[Interview] St. Paul & The Broken Bones
Paul Janeway has been compared to Al Green and Otis Redding. Keith Richards and David Letterman have praised him.
On a recent afternoon, however, he answered his phone expecting a call from an appliance repairman.
“Sorry, sorry, sorry. I was in a trance,” he says. “I’m having to get a washing machine fixed and I thought it was the washing machine people. So I was like, ‘How do you know my name?’ ”
People might not know the name Janeway, but savvy music fans know the leader of St. Paul & the Broken Bones, the Alabama band that has introduced a new generation to the sweet sounds reminiscent of Motown and Stax and sent older listeners into reveries of their youth. That mixed-age demographic quickly bought all the tickets to Friday’s sold-out show at the Madison Theater.
The group’s 2014 debut, “Half the City,” broke through with its fresh R&B sound, which featured Janeway’s falsetto soaring above the horn-heavy music. Last’s year’s “Sea of Noise” proved the band had staying power. That is redemption for Janeway, who grew up singing in his family’s nondenominational church but was ready to give up music for accounting before recording a last-ditch EP that caught the attention of Jason Isbell’s manager in 2012.
“You count your blessings in those situations,” Janeway says. “I was 27 when this started to get cranked up and I was pretty comfortable in my skin. It’s somethin’ I love doin’, I get to do it for a livin’ and I know I’m lucky. But I feel like I am who I was at that point. All it’s really done is put a little bit more money in my pocket.”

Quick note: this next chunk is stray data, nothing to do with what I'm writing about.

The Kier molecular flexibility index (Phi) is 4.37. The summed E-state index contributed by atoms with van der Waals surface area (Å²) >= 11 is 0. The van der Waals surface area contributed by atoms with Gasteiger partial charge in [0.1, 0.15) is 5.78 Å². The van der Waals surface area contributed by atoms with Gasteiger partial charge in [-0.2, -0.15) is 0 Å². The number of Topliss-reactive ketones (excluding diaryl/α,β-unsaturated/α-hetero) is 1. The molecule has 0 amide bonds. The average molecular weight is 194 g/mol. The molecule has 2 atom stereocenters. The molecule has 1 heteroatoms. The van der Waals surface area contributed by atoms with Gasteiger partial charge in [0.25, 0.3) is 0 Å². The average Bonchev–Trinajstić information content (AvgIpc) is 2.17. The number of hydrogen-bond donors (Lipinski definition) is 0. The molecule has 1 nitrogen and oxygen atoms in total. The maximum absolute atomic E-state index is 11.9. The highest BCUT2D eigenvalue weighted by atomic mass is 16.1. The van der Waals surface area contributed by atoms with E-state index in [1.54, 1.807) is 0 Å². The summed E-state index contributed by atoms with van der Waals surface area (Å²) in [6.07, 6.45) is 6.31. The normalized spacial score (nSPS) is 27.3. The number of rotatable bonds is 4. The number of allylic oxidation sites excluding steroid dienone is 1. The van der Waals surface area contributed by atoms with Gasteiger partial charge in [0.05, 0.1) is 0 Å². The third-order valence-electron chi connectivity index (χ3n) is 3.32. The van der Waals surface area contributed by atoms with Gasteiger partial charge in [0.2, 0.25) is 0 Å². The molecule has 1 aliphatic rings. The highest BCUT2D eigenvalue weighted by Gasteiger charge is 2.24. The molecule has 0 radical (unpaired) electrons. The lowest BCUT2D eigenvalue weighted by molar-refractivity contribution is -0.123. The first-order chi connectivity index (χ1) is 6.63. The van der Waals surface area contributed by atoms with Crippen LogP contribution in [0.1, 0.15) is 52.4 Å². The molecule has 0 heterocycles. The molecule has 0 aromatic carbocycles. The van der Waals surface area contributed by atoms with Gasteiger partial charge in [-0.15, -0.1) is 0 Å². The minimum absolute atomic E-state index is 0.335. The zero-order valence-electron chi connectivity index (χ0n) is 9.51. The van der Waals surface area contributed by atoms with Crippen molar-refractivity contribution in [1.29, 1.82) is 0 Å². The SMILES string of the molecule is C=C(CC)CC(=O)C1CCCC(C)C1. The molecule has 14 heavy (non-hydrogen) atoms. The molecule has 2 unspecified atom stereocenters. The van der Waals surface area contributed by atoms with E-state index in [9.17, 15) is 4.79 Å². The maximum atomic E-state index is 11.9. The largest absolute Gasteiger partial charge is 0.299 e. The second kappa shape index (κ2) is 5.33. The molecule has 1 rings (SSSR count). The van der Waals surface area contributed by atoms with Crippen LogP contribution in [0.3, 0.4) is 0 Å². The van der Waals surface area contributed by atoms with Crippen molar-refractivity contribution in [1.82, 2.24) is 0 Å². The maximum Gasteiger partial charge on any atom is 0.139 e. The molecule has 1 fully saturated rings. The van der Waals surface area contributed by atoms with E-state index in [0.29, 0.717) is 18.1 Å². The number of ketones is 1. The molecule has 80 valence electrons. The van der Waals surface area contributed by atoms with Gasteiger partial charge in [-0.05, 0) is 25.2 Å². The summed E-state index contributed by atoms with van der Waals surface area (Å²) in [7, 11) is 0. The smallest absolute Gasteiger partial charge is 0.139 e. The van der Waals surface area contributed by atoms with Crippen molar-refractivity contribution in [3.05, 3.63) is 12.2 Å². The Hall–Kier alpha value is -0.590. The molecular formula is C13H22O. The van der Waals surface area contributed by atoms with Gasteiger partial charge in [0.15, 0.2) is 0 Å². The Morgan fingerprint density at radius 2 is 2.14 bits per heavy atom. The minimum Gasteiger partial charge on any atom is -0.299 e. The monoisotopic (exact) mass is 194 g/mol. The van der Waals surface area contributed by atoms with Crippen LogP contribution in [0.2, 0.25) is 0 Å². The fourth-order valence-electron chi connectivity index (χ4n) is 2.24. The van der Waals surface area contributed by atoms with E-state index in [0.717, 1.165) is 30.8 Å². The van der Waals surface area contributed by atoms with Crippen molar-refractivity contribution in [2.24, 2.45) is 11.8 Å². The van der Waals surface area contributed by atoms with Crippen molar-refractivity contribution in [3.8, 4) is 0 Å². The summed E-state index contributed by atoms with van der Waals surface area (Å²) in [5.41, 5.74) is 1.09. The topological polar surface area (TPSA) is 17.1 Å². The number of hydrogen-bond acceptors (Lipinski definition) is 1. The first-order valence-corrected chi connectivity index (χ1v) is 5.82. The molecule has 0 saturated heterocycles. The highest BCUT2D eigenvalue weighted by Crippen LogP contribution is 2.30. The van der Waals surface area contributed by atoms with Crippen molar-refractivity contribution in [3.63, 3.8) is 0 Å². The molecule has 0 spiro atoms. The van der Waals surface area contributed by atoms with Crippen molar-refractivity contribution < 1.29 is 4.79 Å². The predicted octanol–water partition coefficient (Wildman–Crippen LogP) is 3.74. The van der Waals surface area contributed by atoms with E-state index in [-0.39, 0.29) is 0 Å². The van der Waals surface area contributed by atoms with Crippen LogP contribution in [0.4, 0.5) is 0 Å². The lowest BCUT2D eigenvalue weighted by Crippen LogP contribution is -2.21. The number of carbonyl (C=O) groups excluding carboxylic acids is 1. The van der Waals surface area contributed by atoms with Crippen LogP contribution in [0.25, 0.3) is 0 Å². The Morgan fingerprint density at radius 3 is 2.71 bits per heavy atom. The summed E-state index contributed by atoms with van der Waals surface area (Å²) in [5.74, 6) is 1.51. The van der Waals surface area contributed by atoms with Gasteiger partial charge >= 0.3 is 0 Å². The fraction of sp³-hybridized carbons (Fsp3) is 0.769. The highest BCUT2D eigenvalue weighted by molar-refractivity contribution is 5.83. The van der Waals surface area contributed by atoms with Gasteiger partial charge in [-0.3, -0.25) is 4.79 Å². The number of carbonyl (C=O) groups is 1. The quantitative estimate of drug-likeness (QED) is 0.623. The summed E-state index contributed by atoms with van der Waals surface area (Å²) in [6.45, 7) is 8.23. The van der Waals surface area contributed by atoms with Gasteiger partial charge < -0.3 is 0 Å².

That Everyman vibe has endeared the Broken Bones to fans as much as the music. These guys have fun on stage and audiences love being part of the show, which is a combination of concert and tent revival. The key, Janeway says, is to give it everything you have every night.
“I’ve approached both records this way: This is the last one, so I don’t worry about the pressure,” he says. “The only time I felt pressure was when (the second record was coming out and) they showed me tour dates and we were playing these huge runs. I was like, ‘Ohhh, are you sure? This thing could not be successful and we’re screwed.’ ”
Janeway tells this tale with a laugh, a pleasant chuckle that accompanies most of his side of the conversation. Maybe he did worry a bit before “Sea of Noise” was released, but the reception removed any doubts. As did the band’s gigs with the Stones in Atlanta and Buffalo. Janeway’s performance prompted Richards to tell Rolling Stone magazine, “He’s a cat who can do Otis Redding, he’s very interesting to watch.”
“You’re flattered,” Janeway says, before stammering for about 20 seconds trying to find more words. “You’re pretty honored when that happens. It’s weird for me, though, because it’s one of those things … you go, ‘Oh, I never thought that was going to happen.’ ”
Especially to someone waiting for a washing machine repairman. But the kind words aren’t likely to change Janeway.
“Man, I cut my own grass, too,” he laughs.